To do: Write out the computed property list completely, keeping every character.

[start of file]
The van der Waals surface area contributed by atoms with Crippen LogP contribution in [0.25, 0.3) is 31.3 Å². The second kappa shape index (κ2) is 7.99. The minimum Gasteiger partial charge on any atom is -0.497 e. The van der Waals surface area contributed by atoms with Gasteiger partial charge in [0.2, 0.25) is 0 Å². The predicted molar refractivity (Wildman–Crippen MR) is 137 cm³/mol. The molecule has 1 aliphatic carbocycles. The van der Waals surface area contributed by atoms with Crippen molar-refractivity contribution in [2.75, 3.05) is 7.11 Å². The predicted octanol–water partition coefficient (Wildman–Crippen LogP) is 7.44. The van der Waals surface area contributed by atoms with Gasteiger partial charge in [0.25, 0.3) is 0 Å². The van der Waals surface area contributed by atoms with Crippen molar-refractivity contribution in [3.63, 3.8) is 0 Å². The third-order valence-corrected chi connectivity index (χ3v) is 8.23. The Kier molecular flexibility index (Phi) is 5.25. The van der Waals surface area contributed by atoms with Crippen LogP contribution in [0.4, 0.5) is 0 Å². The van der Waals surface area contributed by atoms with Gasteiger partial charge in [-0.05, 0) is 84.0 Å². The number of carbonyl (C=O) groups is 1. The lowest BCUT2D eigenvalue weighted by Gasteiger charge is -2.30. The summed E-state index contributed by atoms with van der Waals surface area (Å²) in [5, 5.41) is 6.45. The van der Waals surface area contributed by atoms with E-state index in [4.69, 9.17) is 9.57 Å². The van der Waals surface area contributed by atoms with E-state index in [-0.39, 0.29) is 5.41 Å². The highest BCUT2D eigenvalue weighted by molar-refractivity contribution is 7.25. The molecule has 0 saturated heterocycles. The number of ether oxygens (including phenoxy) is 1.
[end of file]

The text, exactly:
The van der Waals surface area contributed by atoms with Crippen LogP contribution in [0.25, 0.3) is 31.3 Å². The second kappa shape index (κ2) is 7.99. The minimum Gasteiger partial charge on any atom is -0.497 e. The van der Waals surface area contributed by atoms with Gasteiger partial charge in [0.2, 0.25) is 0 Å². The predicted molar refractivity (Wildman–Crippen MR) is 137 cm³/mol. The molecule has 1 aliphatic carbocycles. The van der Waals surface area contributed by atoms with Crippen molar-refractivity contribution in [2.75, 3.05) is 7.11 Å². The predicted octanol–water partition coefficient (Wildman–Crippen LogP) is 7.44. The van der Waals surface area contributed by atoms with Gasteiger partial charge in [0.25, 0.3) is 0 Å². The van der Waals surface area contributed by atoms with Crippen molar-refractivity contribution in [3.63, 3.8) is 0 Å². The third-order valence-corrected chi connectivity index (χ3v) is 8.23. The Kier molecular flexibility index (Phi) is 5.25. The van der Waals surface area contributed by atoms with Crippen LogP contribution in [0.4, 0.5) is 0 Å². The van der Waals surface area contributed by atoms with Gasteiger partial charge in [-0.05, 0) is 84.0 Å². The number of carbonyl (C=O) groups is 1. The lowest BCUT2D eigenvalue weighted by Gasteiger charge is -2.30. The summed E-state index contributed by atoms with van der Waals surface area (Å²) in [5, 5.41) is 6.45. The van der Waals surface area contributed by atoms with E-state index in [4.69, 9.17) is 9.57 Å². The van der Waals surface area contributed by atoms with E-state index in [-0.39, 0.29) is 5.41 Å². The highest BCUT2D eigenvalue weighted by molar-refractivity contribution is 7.25. The molecule has 0 saturated heterocycles. The number of ether oxygens (including phenoxy) is 1.